Adopted Ethiopian son Motu pictured with mum, Kath, have had plans to adopt another child put on hold thanks to a Government suspension.
Adopted Ethiopian son Motu pictured with mum, Kath, have had plans to adopt another child put on hold thanks to a Government suspension.

Kath Zischke hopes of more family

A FOUR-year wait to extend their multi-cultural family just got even longer for Kath and Wal Zischke.

Three years ago they were blessed with little Motu, who was adopted from Ethiopia.

Since then the Central Queensland couple has wanted to adopt another child from the same country, but last month the Ethiopian Australian Intercountry Adoption Program was suspended pending a comprehensive review.

But Mrs Zischke is prepared to fight for her future family.

Mrs Zischke, 33, is not able to have children of her own, so she and Wal made an early decision to adopt rather than try their luck at various fertility treatments.

“We haven’t explored all avenues of fertility, but didn’t want to spend 20 years doing that, I wanted to start a family quicker,” she said.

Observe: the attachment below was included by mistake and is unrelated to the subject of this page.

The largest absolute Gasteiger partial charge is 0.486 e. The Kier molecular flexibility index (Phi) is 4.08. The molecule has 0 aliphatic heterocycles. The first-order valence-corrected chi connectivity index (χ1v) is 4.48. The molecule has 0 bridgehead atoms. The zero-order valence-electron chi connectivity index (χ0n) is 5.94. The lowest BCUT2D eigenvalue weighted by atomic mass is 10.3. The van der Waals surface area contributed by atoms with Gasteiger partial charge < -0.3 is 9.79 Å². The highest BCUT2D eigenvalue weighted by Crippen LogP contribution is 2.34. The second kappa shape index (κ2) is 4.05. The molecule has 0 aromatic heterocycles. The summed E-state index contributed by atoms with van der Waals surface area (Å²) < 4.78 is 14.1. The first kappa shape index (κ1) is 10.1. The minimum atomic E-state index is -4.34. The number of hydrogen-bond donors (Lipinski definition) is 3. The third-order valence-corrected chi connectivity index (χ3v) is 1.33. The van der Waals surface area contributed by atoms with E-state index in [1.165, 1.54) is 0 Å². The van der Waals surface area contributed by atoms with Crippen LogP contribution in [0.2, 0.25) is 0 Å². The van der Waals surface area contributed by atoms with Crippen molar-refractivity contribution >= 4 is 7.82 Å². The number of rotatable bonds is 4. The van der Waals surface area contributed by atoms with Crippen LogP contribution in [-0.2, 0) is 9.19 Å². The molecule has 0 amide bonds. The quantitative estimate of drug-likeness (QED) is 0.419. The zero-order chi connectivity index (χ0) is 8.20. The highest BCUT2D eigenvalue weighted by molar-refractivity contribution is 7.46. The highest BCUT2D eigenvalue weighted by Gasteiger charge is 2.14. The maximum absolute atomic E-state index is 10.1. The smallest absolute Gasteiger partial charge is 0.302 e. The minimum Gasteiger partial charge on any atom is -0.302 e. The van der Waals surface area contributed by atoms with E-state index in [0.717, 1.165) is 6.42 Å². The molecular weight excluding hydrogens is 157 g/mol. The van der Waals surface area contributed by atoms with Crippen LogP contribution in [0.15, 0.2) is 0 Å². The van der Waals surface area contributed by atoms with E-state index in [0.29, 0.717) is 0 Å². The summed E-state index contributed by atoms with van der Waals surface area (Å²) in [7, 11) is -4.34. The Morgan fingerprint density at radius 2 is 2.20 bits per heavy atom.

“Biology doesn’t matter to us.”

Mrs Zischke, who lives on a property at Jambin, near Biloela, said the suspension has caused her much frustration.

“Our files have not left – it’s already been sitting on a desk for 2½ years,” she said.

“It won’t leave for another two years based on basic allocation rates, but this will make it longer.”

Mr and Mrs Zischke have already been pre-approved for a child of either gender under three years.

They picked up little Motu when he was six months old from Ethiopia.

When they collected him he was a very malnourished baby and doctors had to fight to keep him alive.

But now Motu is a healthy three-year-old boy who is readily accepted into the community.

Mr and Mrs Zischke have been invited to put a submission to the Attorney-General outlining their case for a second child from the same country. It is December 7 – Motu’s fourth birthday.

Attorney-General Robert McClelland suspended the program because of concerns that Australia could no longer conduct intercountry adoptions in Ethiopia in a manner consistent with its obligations under the Hague Convention on Protection of Children and Co-operation in respect of Intercountry Adoption.

“We might have to end up changing programs and that’s why we’re fighting,” Mrs Zischke said.

“We have already adapted our life around that culture.”

Mrs Zischke said she fell in love with Ethiopia right from the start, and when they visited to collect Motu it only intensified their affection for the country.

The review of the program should be finalised by the end of the year. Mrs Zischke said he hoped to gain support and raise community awareness about how the government’s decision was affecting many people.



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